“Phew, she canceled on me, I don’t actually have to leave the house today.”

I didn’t have to get out of my pajamas for another couple hours.  I had spent the day before, laying on my couch for most of the day, and here I was wanting to do the same.  Even with piles of laundry on my bed and a sink full of dirty dishes, and I had a BBQ that I was invited to later. I was given relief for a few more hours.

No one really talks about the hard days growing up.  They tell you things like, “Work hard and you will be successful.” “Get an education and you can have a great job.” “You never know when you will meet your spouse, but you will.”

Life is hard.  Sometimes there are things we encounter that are hard simply because they are.  It isn’t necessarily because we did something or there were big changes, but because the daily grind of life is a toil.  It is hard.

However, the hard days are glossed over for this thing that we are chasing, “THE GOOD LIFE.” The life that is comfortable and secure, with enough money in your bank account, a good job, marriage, kids, a minivan, a house in the suburbs. Or maybe a version of that.

But what we don’t talk about enough is that life is hard, difficult and messy.

People get cancer, people end up not finding the love of their life in college, jobs get cut, houses fall apart, cars break down, babies never come or miscarry, people change, move away or hurt you.

In the midst of hard days, we chose one of two routes, either push through the hard or numb ourselves out and avoid it.

The later is usually my choice.  Hard days lead to exhaustion and spent emotions.  I long for rest and refreshment and for some reason, the idea of laying on my couch doing nothing always sounds appealing.  I turn on Netflix and zone out. My addictive personality is fed and satisfied, and craving more.  T

wo days later it is time for me to go to work again and I still feel exhausted.  I just spent my weekend not really living, just numb. Feeling far from God, not really experiencing anything.

I let myself hide, not face the hard things, because I think it will be easier.  I avoid friends, and pretend it is just because I am not working out and didn’t get enough of my summer. But that is a lie.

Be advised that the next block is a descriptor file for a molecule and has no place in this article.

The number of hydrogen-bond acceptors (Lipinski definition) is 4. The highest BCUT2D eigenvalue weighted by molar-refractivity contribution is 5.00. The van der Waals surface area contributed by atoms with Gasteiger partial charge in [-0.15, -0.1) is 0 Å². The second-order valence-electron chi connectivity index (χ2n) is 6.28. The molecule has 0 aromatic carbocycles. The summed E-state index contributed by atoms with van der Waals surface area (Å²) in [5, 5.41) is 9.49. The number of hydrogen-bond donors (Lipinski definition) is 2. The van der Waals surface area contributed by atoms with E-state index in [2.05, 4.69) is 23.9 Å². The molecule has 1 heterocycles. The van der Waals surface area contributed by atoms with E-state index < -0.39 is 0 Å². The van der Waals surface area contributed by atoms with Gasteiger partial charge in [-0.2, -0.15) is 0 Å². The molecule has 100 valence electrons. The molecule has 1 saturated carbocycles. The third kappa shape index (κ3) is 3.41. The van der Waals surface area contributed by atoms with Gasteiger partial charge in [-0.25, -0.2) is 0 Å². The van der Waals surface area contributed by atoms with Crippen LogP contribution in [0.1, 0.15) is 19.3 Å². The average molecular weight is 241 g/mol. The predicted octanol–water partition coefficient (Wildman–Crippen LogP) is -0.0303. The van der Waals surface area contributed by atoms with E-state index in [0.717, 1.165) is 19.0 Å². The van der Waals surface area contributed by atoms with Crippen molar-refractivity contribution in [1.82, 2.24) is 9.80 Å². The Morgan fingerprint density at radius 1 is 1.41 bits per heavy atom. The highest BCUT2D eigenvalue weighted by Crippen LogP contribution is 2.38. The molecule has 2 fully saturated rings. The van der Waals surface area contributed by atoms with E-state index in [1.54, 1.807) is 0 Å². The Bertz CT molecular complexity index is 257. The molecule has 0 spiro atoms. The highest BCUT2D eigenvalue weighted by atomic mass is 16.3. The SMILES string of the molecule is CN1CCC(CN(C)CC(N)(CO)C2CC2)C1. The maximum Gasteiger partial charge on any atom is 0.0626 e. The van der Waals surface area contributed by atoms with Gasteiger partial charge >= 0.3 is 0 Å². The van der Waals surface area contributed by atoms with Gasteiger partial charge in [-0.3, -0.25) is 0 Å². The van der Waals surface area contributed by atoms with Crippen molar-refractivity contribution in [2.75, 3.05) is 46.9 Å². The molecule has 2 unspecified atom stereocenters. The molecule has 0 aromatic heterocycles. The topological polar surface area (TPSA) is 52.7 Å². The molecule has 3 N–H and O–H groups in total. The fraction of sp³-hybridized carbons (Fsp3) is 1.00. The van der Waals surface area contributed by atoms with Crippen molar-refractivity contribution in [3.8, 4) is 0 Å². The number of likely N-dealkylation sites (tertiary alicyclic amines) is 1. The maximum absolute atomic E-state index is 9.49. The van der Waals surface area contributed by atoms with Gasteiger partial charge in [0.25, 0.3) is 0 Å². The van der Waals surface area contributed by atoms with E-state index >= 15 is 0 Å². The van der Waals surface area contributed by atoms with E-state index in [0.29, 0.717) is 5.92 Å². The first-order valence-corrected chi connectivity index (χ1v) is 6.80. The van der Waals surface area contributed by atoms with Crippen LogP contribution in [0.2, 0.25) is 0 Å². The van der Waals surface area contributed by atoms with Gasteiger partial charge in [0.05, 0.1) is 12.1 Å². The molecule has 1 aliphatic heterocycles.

It hits me Monday morning….

“Is this the life you really want?”

Even though I am living a life that I didn’t necessarily imagine, it can still be a life that I choose.

Because if I am truly honest, I just react to what life throws at me.  I tell myself that it isn’t my fault, “things changed,” “I am not in control of certain things in my life.” I let myself fall into the depression, when I know that there are patterns that perpetuate these feelings.  These patterns pull me down in the pit.

But it is a lie that I believe that I can’t help how life has turned out. Because I chose how I spend my days.

I chose whether or not to get out of bed in good time on a Saturday morning.  I chose to turn on the TV instead of just going to bed.  I chose to not text my friend back because I just want to escape from the questions.

That other route…the one that involves pushing through the hard things. The one less traveled. It means doing hard things. And the truth is….we are fully capable to work through hard things.  We can chose to face the hard things and still live despite the trials and level of difficulty.

I am not saying that this is a white knuckle through hard things, just trying harder, doing more or fix it yourself. That’s a lie too.

Because the greatest promise is that we aren’t left on our own.  Often I have chosen to be numb because I believed that I had to push the hard thing on my own, I had to face down the demon by myself.

I don’t.  I don’t stand on this earth without someone standing right beside me/in front of me.

Friends, this isn’t a confession of figuring life out, or telling the story how I have conquered the avoidance tactics I take when things get tough.  This is a confession that I am not good at this, running towards life instead of from it.

This is a recognition that this is not the life that I want to live.  This is not how I want to spend my days! I want to live life present and alive, in connection God and with the people that I love.  I want to uncover the life and passion that are underneath the surface of these numb feelings. The older I get, the more I realize that the hard days make the good ones even sweeter and more full. img_7373

The ironic thing is that I said these words to a student last week that maybe I need for myself, “I know that this hard, but I believe that you can do hard things.  You have the potential to do a lot of hard things.”

If you think about human history, and how we continue to advance, break records, and overcome odds against all sorts of circumstances, we are capable of more that we would ever believe.